Myopic 'Fed Up' documentary puts U.S. food industry in crosshairs
Deseret News (UT)
"Fed Up" - ??1/2 - Documentary about the food industry with
The item that really prompted action from filmmaker
"Fed Up's" thesis is that America's obesity crisis is the direct result of a conspiracy between a profit-driven food industry and an enabling federal government. The starting point is 1977's so-called "McGovern Report," which raised the first red flags of America's unhealthy eating habits. From there, 30-plus years of corruption, misdirection and false advertising led to terrible results, and to illustrate, "Fed Up" gives us multiple profiles of children fighting obesity.
"Fed Up" has the food industry in its crosshairs, and it isn't interested in placing blame anywhere else. Additional factors such as genetics, parental responsibility and the relationship between diet and exercise are summarily dismissed as "Fed Up" hastens to its solution: Do the same thing to the food industry that we've done to the smoking industry. Apply warning labels, restrict advertising and limit consumption, all in the name of a healthy population.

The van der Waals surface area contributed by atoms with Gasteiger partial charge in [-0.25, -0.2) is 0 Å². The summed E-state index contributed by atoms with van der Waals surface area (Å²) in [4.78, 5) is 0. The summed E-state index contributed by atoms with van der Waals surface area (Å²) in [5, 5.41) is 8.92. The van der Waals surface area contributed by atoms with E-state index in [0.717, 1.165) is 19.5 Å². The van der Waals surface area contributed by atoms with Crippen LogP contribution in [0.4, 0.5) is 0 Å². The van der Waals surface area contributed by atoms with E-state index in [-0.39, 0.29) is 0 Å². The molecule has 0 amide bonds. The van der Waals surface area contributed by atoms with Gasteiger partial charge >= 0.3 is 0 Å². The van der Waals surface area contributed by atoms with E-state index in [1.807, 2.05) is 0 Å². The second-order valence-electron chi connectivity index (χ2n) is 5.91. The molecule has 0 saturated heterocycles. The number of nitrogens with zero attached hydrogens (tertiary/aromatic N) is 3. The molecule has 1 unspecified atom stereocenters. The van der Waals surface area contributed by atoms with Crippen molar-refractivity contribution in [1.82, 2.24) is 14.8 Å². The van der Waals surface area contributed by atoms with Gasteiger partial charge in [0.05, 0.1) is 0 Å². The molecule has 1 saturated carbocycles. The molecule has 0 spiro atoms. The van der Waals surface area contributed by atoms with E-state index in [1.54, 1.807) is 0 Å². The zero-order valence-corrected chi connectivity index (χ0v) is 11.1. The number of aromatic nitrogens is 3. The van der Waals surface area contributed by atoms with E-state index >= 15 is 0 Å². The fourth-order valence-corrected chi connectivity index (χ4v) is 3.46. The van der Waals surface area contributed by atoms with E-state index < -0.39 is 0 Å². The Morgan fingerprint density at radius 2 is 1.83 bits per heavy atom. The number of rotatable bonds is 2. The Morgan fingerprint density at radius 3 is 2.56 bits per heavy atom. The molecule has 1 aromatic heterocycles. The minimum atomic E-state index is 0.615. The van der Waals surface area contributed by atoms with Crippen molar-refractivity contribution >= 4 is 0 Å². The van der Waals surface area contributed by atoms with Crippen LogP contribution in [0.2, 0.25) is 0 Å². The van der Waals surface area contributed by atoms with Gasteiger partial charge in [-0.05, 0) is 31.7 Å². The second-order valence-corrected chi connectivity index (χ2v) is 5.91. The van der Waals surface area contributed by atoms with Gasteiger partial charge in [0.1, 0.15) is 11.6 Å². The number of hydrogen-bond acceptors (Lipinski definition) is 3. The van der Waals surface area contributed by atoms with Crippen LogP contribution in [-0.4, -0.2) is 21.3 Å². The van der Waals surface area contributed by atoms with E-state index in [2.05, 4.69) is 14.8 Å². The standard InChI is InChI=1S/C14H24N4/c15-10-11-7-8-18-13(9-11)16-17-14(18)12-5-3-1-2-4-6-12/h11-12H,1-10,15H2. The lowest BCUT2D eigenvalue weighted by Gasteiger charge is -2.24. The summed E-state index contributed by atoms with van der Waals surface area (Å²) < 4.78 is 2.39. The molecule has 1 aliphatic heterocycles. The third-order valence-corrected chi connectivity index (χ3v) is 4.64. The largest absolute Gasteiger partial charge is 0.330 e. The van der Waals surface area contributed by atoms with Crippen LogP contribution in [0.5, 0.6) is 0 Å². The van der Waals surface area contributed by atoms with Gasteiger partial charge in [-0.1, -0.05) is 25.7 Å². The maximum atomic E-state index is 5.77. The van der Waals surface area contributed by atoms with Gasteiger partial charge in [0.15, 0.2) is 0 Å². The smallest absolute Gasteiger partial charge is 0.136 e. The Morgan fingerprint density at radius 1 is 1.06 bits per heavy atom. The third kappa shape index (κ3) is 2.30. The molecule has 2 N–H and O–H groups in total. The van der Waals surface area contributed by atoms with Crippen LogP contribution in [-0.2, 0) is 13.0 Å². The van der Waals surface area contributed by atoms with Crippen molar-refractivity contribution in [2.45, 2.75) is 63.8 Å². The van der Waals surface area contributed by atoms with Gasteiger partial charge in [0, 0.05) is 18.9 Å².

It's a compelling argument, but it's a bit too myopic to be conclusive. One vivid illustration compares the cost of a nutritional homemade meal to a typical fast food offering, and it would be convincing if you didn't then wonder who was going to have the time and energy to do all the cooking in a single-parent or dual- income household. Often, "Fed Up" fails to ask the next question, and that limits the effectiveness of this otherwise informative documentary.
Anyone who graduated from high school more than 15 years ago may find it odd that kids today can order food from
"Fed Up" is a documentary about choice and accountability, but it's awfully picky about whose choice and whose accountability are to be evaluated. The result is a documentary about sugar that should probably be taken with a grain of salt.
"Fed Up" is rated PG for some mild thematic content, including smoking images and brief mild language.